Increasingly, process systems are seeing more automation including HMI, DCS, SCADA, PLC and open systems interconnection (OSI) systems. There is also more automation in networking/communication systems.

Some applications of wireless technologies are being introduced for functions such as monitoring process systems and meter verification.

Predictive technologies are increasingly being used in process optimization. Trends in optimization will require that the instrumentation and control technician be knowledgeable in the use of advanced diagnostics.

Tools and Equipment

Portable digital communication devices are being used to diagnose and perform tasks more efficiently and effectively.

Quality Acceptance

When installing and replacing parts, there is an increase in the need to perform quality acceptance activities and properly document and store this information to meet regulatory requirements and traceability.

Health and Safety

An increased emphasis on safety in the workplace has led to an increase in documentation for instrumentation and control technicians.

There are more safety instrumented systems (SIS) being implemented. This requires that instrumentation and control technicians be familiar with the functioning of these systems.

Regulations

There is a continued increase in industry practices for environmental monitoring driven by governmental regulations. This has increased the workload of instrumentation and control technicians in areas such as reporting on carbon capture and emissions.

Industry expected performance

All tasks must be performed according to the applicable jurisdictional codes, regulations and standards. All health and safety standards must be respected and observed. Work should be done efficiently and to a high quality without material waste or environmental damage. All requirements of employers, engineers, designers, manufacturers, clients and quality control policies must be met. At a journeyperson level of performance, all tasks must be done with minimal direction and supervision. As a journeyperson progresses in their career, there is an expectation they continue to upgrade their skills and knowledge to maintain pace with industry and promote continuous learning in their trade through mentoring of apprentices.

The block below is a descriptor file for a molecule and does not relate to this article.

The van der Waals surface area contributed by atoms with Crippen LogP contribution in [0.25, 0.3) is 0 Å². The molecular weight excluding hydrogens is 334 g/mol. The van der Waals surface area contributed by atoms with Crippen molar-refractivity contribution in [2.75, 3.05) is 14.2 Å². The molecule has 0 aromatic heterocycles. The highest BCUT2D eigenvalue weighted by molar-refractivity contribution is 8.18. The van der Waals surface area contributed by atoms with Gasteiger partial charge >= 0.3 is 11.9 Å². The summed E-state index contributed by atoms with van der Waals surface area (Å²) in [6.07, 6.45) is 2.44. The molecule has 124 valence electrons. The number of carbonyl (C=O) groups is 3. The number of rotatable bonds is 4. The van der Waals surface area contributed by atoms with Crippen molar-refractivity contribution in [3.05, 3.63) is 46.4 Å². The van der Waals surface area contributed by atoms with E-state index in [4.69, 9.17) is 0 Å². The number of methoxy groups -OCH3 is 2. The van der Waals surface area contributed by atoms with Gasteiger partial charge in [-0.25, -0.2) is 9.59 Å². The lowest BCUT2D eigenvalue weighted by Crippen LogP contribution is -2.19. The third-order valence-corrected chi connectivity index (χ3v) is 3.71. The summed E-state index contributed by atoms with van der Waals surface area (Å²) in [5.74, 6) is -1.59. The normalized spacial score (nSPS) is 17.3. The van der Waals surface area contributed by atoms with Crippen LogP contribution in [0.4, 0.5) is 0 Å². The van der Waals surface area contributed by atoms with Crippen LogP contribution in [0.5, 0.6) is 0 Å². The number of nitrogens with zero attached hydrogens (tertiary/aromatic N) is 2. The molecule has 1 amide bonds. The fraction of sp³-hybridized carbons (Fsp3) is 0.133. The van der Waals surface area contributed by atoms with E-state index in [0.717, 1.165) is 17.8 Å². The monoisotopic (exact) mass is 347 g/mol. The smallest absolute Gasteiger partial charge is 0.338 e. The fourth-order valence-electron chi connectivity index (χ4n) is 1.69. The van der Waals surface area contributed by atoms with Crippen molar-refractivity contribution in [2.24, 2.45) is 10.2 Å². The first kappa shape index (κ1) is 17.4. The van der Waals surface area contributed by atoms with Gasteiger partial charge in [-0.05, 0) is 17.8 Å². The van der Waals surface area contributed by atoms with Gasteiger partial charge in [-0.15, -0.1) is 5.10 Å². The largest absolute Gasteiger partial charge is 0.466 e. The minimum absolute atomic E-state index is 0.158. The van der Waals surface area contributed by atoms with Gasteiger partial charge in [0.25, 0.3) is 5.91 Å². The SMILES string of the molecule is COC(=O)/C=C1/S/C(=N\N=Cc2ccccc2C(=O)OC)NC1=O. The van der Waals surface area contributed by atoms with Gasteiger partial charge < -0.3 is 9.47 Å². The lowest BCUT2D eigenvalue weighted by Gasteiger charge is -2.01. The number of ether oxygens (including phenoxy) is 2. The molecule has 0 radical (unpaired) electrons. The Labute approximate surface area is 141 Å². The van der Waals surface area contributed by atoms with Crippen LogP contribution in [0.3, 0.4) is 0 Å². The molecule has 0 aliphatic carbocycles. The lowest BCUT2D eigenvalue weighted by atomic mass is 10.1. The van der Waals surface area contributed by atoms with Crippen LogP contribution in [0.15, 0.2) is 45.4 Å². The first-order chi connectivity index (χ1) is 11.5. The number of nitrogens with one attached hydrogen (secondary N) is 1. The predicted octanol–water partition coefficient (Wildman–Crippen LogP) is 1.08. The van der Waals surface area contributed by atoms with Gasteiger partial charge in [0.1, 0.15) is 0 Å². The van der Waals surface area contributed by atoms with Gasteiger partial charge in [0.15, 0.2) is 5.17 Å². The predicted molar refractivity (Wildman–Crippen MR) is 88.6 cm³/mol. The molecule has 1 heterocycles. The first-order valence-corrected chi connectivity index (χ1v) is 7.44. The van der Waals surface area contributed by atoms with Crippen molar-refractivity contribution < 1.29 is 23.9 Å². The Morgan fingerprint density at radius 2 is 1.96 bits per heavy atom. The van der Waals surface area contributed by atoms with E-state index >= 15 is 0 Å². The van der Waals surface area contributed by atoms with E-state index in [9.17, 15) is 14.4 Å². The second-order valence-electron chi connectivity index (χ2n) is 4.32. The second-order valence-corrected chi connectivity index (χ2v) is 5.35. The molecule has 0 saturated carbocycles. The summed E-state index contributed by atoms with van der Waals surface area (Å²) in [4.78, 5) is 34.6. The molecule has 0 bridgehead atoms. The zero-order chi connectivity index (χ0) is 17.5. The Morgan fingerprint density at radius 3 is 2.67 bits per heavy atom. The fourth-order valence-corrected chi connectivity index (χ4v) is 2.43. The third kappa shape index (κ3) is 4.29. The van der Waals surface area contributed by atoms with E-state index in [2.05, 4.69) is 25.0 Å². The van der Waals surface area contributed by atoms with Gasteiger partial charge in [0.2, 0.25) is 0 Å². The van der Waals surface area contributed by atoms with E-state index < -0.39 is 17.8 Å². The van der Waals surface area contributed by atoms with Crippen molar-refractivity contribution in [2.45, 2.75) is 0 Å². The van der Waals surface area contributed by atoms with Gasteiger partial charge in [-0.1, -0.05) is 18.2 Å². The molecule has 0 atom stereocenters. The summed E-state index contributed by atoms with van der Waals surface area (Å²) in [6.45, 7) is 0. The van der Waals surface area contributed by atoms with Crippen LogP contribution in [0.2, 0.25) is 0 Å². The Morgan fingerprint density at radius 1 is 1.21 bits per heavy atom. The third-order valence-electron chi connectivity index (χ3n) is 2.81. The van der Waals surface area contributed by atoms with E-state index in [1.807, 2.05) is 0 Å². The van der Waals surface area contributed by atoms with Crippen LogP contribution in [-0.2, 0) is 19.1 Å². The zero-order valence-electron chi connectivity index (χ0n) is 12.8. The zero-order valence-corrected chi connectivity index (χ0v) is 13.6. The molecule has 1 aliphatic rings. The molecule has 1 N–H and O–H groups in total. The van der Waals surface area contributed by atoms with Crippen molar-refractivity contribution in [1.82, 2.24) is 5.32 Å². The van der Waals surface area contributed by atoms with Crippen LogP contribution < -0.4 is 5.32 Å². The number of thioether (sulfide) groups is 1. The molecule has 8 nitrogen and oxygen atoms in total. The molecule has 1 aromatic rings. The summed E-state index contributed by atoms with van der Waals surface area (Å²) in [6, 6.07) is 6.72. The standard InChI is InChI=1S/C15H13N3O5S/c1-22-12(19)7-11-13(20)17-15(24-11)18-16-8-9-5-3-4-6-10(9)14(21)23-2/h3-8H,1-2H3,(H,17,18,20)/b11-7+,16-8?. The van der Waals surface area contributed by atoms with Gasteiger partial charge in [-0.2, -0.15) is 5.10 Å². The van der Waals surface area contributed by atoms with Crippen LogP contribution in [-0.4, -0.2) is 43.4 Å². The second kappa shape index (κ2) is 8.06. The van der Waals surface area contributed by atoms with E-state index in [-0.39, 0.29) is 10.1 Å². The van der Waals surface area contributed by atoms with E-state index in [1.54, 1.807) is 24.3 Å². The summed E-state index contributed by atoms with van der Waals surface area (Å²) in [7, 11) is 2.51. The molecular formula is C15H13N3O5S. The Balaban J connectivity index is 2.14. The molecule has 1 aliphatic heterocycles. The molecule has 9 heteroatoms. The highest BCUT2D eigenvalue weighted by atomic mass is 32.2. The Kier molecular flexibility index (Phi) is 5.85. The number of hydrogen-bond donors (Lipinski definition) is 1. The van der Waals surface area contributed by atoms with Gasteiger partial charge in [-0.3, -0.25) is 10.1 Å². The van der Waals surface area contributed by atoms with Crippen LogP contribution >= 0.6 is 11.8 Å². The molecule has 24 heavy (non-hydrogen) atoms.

Language requirements

It is expected that journeypersons are able to understand and communicate in either English or French, which are Canada’s official languages. English or French are the common languages of business as well as languages of instruction in apprenticeship programs.

Acknowledgements

The CCDA and ESDC wish to express sincere appreciation for the contribution of the many tradespersons, industrial establishments, professional associations, labour organizations, provincial and territorial government departments and agencies, and all others who contributed to this publication.

Special thanks are offered to the following representatives who contributed greatly to the original draft of the standard and provided expert advice throughout its development:

  • Jim Armstrong - British Columbia
  • Adam Beck - United Association Canada
  • Roger Blanchard - Nova Scotia
  • Terence Côté - Saskatchewan
  • Jonathan Davis - New Brunswick
  • Brad Gautreau - Ontario
  • Mike Hillsdon - Saskatchewan
  • James Howard - Yukon
  • Alex LeBlanc - Nova Scotia
  • Roger Leblanc - New Brunswick
  • Tim J. Lloyd - Alberta
  • Scott Marr - Ontario
  • Wade McNenly - Alberta
  • Scott Sanders - Manitoba
  • Shane Stirling - British Columbia

This standard was prepared by the Apprenticeship and Sectoral Initiatives Directorate of ESDC. The coordinating, facilitating and processing of this standard was undertaken by employees of the standards development team of the Trades and Apprenticeship Division and of Alberta, the host jurisdiction for this trade.